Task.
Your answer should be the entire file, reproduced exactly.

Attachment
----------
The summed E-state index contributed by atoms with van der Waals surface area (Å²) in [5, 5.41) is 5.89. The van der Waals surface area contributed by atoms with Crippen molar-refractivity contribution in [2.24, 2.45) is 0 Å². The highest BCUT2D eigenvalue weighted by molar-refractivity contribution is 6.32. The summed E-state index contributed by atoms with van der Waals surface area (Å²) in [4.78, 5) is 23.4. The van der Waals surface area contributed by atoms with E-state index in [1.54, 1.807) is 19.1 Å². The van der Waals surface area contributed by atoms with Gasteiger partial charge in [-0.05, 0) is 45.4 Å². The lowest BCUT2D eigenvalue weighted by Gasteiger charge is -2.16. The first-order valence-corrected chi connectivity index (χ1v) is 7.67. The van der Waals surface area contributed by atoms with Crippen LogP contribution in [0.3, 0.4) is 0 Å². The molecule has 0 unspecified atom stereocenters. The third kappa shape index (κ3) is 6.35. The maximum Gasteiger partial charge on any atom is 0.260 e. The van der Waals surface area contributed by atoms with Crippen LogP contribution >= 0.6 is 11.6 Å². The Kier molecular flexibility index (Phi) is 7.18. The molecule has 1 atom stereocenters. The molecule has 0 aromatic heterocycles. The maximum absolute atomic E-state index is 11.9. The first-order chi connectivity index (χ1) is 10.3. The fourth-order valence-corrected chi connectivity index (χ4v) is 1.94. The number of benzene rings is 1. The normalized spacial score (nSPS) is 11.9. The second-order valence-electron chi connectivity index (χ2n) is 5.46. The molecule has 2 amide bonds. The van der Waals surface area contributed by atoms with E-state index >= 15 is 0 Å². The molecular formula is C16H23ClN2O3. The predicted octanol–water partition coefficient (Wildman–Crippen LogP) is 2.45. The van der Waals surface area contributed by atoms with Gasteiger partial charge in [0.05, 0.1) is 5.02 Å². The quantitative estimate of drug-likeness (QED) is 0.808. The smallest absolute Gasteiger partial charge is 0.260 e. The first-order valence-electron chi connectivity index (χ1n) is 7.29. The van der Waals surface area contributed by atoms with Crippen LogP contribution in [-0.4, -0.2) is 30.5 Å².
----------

The summed E-state index contributed by atoms with van der Waals surface area (Å²) in [5, 5.41) is 5.89. The van der Waals surface area contributed by atoms with Crippen molar-refractivity contribution in [2.24, 2.45) is 0 Å². The highest BCUT2D eigenvalue weighted by molar-refractivity contribution is 6.32. The summed E-state index contributed by atoms with van der Waals surface area (Å²) in [4.78, 5) is 23.4. The van der Waals surface area contributed by atoms with E-state index in [1.54, 1.807) is 19.1 Å². The van der Waals surface area contributed by atoms with Gasteiger partial charge in [-0.05, 0) is 45.4 Å². The lowest BCUT2D eigenvalue weighted by Gasteiger charge is -2.16. The first-order valence-corrected chi connectivity index (χ1v) is 7.67. The van der Waals surface area contributed by atoms with Crippen LogP contribution in [0.3, 0.4) is 0 Å². The molecule has 0 unspecified atom stereocenters. The third kappa shape index (κ3) is 6.35. The maximum Gasteiger partial charge on any atom is 0.260 e. The van der Waals surface area contributed by atoms with Crippen LogP contribution >= 0.6 is 11.6 Å². The Kier molecular flexibility index (Phi) is 7.18. The molecule has 1 atom stereocenters. The molecule has 0 aromatic heterocycles. The maximum absolute atomic E-state index is 11.9. The first-order chi connectivity index (χ1) is 10.3. The fourth-order valence-corrected chi connectivity index (χ4v) is 1.94. The number of benzene rings is 1. The normalized spacial score (nSPS) is 11.9. The second-order valence-electron chi connectivity index (χ2n) is 5.46. The molecule has 2 amide bonds. The van der Waals surface area contributed by atoms with E-state index >= 15 is 0 Å². The molecular formula is C16H23ClN2O3. The predicted octanol–water partition coefficient (Wildman–Crippen LogP) is 2.45. The van der Waals surface area contributed by atoms with Gasteiger partial charge in [0.05, 0.1) is 5.02 Å². The quantitative estimate of drug-likeness (QED) is 0.808. The smallest absolute Gasteiger partial charge is 0.260 e. The first-order valence-electron chi connectivity index (χ1n) is 7.29. The van der Waals surface area contributed by atoms with Crippen LogP contribution in [-0.4, -0.2) is 30.5 Å².